It’s also worth noting that-in real life-the current Member of Parliament representing Winnipeg Centre, just north of James Riley’s riding, is one Robert-Falcon Oullette. A man of Cree descent and an ex-Navy NCO (and Reservist), as well as a highly articulate advocate on Indigenous People’s issues.
We’ll come back to him later. It’ll be important.
The CDS is Gen Andrew Bishop. As we will later learn, he is a Real Soldier® and a manly man. So when he bursts into a room late and acts curtly towards the people who’ve been up all night and worked all morning to prepare the briefing, we’re supposed to assume that he’s a no-nonsense take charge kind of guy and not a dick.
As Gen Gervais steps up to officially open the briefing, we learn that there has been a new development since the raids last night. The NPA has released a video! Apparently, they managed to hack the FNT (First Nations Television) network to put the word out (although why Bland didn’t have them upload it onto the internet is beyond me). I suppose we can forgive them for calling it ‘a tape’ (I make that mistake too sometimes) and perhaps NDHQ still has briefing rooms that include a ‘projection room.’ I know at least in the Reserves, 2005/2006 was around the time that power point was finally becoming dominant,[2] so at the time of Bland’s retirement he might not have been fully up to speed on the latest techniques of administrative death dealing.
So they kill the lights and run the tape. Then things get really weird.

“The scene that appeared had an al-Qaeda ambiance, despite the mixture of modern camouflage gear and traditional native costumes and the giant Warriors’ Brotherhood flag backdrop. A woman, simply masked, flacked by two men dressed in traditional native costume but carrying M16 rifles, sat at a desk. She glanced down occasionally at a handful of papers as she spoke quickly and forcefully.”

The video is described as ‘al-Qaeda ambiance’ which I suppose is code for something poorly made, featuring a couple of guys standing in front of a flag while the boss reads off a statement. Apparently, the NPA can hack a TV network but never bothered to recruit anyone from the local AV club to do some basic editing and camera work. While this kind of thing was pretty common back in the 70s through to the 90s, the last few decades has seen an increasingly tech savvy generation taking up various causes around the world. While many of these activists have embraced righteous causes (the Arab Spring, Tahir Square and the Maidan, the Umbrella Revolution in Hong Kong), there is no denying that many others have embraced some of the world’s uglier movements, such as ISIS and the Alt Right.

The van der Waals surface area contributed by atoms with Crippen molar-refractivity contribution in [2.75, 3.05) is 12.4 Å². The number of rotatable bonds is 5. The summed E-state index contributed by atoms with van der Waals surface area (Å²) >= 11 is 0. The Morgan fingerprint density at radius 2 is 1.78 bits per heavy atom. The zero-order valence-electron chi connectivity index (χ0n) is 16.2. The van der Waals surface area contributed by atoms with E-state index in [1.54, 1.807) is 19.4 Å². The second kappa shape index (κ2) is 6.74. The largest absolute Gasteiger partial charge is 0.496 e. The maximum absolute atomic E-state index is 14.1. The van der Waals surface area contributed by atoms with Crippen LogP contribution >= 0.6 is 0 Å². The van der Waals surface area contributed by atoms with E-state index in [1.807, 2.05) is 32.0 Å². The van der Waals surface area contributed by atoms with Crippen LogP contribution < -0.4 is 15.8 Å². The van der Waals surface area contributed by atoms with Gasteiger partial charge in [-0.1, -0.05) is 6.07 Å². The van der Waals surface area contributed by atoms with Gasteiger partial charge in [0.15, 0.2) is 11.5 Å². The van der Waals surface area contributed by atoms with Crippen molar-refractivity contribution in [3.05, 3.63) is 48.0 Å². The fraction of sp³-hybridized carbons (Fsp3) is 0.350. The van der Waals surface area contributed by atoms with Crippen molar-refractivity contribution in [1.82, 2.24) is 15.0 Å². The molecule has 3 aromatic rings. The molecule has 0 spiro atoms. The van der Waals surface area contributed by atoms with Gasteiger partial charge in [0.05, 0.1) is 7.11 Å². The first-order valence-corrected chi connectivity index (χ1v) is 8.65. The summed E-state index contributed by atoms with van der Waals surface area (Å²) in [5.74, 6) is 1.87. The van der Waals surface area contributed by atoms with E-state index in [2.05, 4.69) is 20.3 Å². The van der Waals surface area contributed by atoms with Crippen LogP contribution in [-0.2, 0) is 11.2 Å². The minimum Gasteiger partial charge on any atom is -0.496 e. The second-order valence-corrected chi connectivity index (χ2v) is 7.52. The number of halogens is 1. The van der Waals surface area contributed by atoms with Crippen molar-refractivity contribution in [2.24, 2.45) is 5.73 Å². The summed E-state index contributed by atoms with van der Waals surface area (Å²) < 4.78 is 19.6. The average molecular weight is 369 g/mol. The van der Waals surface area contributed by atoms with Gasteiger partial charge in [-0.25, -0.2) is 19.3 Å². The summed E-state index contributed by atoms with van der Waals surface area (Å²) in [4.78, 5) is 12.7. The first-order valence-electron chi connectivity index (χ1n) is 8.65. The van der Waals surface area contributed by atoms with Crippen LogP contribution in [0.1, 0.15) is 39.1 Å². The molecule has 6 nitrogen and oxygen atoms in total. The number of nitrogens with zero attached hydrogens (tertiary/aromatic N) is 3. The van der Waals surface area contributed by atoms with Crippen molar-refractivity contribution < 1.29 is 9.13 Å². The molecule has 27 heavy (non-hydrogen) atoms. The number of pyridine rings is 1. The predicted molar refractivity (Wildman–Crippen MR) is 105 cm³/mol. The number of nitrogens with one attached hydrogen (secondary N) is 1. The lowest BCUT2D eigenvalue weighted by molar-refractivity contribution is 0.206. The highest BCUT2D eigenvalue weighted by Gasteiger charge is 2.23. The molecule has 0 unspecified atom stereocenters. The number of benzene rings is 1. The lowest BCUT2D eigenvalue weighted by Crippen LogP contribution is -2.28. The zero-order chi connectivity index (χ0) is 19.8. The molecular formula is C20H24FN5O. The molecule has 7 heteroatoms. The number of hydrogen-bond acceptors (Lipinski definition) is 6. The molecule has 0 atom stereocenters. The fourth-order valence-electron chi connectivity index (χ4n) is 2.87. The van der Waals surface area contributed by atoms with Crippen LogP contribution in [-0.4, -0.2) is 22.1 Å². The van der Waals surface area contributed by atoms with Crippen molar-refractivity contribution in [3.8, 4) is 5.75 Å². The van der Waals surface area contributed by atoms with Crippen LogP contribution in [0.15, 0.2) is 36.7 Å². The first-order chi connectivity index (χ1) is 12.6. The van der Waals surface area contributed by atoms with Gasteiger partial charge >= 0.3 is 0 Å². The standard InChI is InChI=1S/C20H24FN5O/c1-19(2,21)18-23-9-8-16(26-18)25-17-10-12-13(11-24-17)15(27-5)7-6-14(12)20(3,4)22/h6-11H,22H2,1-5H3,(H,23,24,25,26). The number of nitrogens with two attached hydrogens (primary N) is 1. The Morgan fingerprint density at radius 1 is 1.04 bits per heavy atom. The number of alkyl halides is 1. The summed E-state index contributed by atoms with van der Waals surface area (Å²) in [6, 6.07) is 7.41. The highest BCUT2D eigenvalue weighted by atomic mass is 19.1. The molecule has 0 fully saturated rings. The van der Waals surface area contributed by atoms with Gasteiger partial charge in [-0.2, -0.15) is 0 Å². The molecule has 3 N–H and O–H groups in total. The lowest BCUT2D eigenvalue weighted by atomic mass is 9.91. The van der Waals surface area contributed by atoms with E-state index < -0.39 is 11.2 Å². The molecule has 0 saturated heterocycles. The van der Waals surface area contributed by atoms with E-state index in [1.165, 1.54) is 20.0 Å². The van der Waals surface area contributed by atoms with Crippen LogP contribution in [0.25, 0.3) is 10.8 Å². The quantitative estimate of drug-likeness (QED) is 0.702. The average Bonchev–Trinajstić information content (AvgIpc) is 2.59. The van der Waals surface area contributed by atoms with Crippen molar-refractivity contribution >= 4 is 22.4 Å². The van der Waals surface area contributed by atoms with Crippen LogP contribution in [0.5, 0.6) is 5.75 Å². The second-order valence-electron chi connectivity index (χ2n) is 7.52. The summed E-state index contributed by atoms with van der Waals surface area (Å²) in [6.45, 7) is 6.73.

When we later see the NPA up close, it’s portrayed primarily as a young person’s movement. An uprising against the established First Nations power structures as much as it is against those of the white man. This actually makes a certain amount of sense, given that revolutions have historically be a young person’s calling. Yet Bland, as an older, white man, can’t seem to fathom what this might mean in terms of tactics and flexibility. This is disturbing for a number of reasons, not the least of which is the fact that his prescription for dealing with such an uprising (as well as any other displays of Indigenous nationalism) seems to be a lot of old school military might.
More on this later.
I’m also not sure what Bland means by military gear and traditional native costumes (are these guys wearing feathered war bonnets with camouflage or something? actually, don’t ask; there’ll be more on this later as well…) but the Warrior’s Brotherhood flag is an actual flag that came out of the 1970s and has shown up with various protest movements ever since. Most famously at the Oka Crisis. Back in the late 80s and early 90s it could probably be seen as a predominantly militant symbol. Twenty years later, it can just as legitimately be viewed as a much more ambiguous symbol.
The woman sitting between the two men is the leader of the NPA, Molly Grace. Like so much else in this video, we’ll have to save the formal introductions for later, but for now all we learn is that she is ‘simply masked’ (huh?) and refers to a handful of notes only periodically. She’s described as having several sheets of paper in front of her, which is odd since her declaration is just over two hundred and fifty words long.
It’s a pretty uninspiring piece of work. I’m not saying that these kinds of videos are usually masterful pieces of orations and propaganda, but the fact that Bland seems to think that this is what’s going to inspire Indigenous people everywhere to revolt (or strike fear into the hearts of ‘white’ people), it’s a pretty sad effort on his part:

“The native people of North America were violated more than 400 years ago by European slave traders and invaders. Since that time, we have been assaulted by racists bearing weapons of mass destruction, germ warfare and firearms. They poisoned our people with their drugs and alcohol and religions. Genocide from coast to coast has been visited on our nations across the Western hemisphere. Our forefathers tried to negotiate peace and understanding with the whites, but they simply played into the hands of the invaders. We remained “les sauvages” and nowhere were we so humiliated and cheated than in what you call Quebec – it our native land, not theirs.